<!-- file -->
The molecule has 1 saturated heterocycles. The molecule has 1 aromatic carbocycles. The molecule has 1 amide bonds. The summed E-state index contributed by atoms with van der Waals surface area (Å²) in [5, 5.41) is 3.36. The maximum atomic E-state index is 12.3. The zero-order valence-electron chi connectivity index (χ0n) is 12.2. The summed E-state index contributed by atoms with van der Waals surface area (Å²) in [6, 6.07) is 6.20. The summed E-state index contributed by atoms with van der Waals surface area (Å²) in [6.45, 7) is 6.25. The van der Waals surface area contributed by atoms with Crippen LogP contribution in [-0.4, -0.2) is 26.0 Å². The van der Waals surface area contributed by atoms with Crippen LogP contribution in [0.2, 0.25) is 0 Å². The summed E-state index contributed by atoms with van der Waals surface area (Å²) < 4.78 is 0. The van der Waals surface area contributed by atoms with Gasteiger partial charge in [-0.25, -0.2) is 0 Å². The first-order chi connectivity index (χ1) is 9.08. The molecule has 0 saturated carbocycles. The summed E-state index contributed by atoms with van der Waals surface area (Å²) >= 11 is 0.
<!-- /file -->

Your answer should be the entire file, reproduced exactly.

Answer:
The molecule has 1 saturated heterocycles. The molecule has 1 aromatic carbocycles. The molecule has 1 amide bonds. The summed E-state index contributed by atoms with van der Waals surface area (Å²) in [5, 5.41) is 3.36. The maximum atomic E-state index is 12.3. The zero-order valence-electron chi connectivity index (χ0n) is 12.2. The summed E-state index contributed by atoms with van der Waals surface area (Å²) in [6, 6.07) is 6.20. The summed E-state index contributed by atoms with van der Waals surface area (Å²) in [6.45, 7) is 6.25. The van der Waals surface area contributed by atoms with Crippen LogP contribution in [-0.4, -0.2) is 26.0 Å². The van der Waals surface area contributed by atoms with Crippen LogP contribution in [0.2, 0.25) is 0 Å². The summed E-state index contributed by atoms with van der Waals surface area (Å²) < 4.78 is 0. The van der Waals surface area contributed by atoms with Gasteiger partial charge in [-0.25, -0.2) is 0 Å². The first-order chi connectivity index (χ1) is 9.08. The molecule has 0 saturated carbocycles. The summed E-state index contributed by atoms with van der Waals surface area (Å²) >= 11 is 0.